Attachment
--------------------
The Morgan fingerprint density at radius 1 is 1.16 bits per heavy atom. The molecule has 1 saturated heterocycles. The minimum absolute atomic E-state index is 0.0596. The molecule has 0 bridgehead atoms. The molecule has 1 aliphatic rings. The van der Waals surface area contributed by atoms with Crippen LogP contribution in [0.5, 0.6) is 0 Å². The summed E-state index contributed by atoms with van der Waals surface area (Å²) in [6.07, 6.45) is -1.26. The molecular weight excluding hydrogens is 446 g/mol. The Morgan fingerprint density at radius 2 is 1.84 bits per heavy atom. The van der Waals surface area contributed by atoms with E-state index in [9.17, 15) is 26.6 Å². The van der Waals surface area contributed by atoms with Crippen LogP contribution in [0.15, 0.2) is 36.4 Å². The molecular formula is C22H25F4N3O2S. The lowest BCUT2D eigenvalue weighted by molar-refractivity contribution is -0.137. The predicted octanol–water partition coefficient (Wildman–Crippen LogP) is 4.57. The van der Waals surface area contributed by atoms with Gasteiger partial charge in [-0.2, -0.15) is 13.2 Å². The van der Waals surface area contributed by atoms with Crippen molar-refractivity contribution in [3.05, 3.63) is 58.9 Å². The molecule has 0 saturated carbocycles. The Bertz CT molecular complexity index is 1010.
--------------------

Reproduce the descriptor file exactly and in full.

The Morgan fingerprint density at radius 1 is 1.16 bits per heavy atom. The molecule has 1 saturated heterocycles. The minimum absolute atomic E-state index is 0.0596. The molecule has 0 bridgehead atoms. The molecule has 1 aliphatic rings. The van der Waals surface area contributed by atoms with Crippen LogP contribution in [0.5, 0.6) is 0 Å². The summed E-state index contributed by atoms with van der Waals surface area (Å²) in [6.07, 6.45) is -1.26. The molecular weight excluding hydrogens is 446 g/mol. The Morgan fingerprint density at radius 2 is 1.84 bits per heavy atom. The van der Waals surface area contributed by atoms with E-state index in [9.17, 15) is 26.6 Å². The van der Waals surface area contributed by atoms with Crippen LogP contribution in [0.15, 0.2) is 36.4 Å². The molecular formula is C22H25F4N3O2S. The lowest BCUT2D eigenvalue weighted by molar-refractivity contribution is -0.137. The predicted octanol–water partition coefficient (Wildman–Crippen LogP) is 4.57. The van der Waals surface area contributed by atoms with Gasteiger partial charge in [-0.2, -0.15) is 13.2 Å². The van der Waals surface area contributed by atoms with Crippen molar-refractivity contribution in [3.05, 3.63) is 58.9 Å². The molecule has 0 saturated carbocycles. The Bertz CT molecular complexity index is 1010.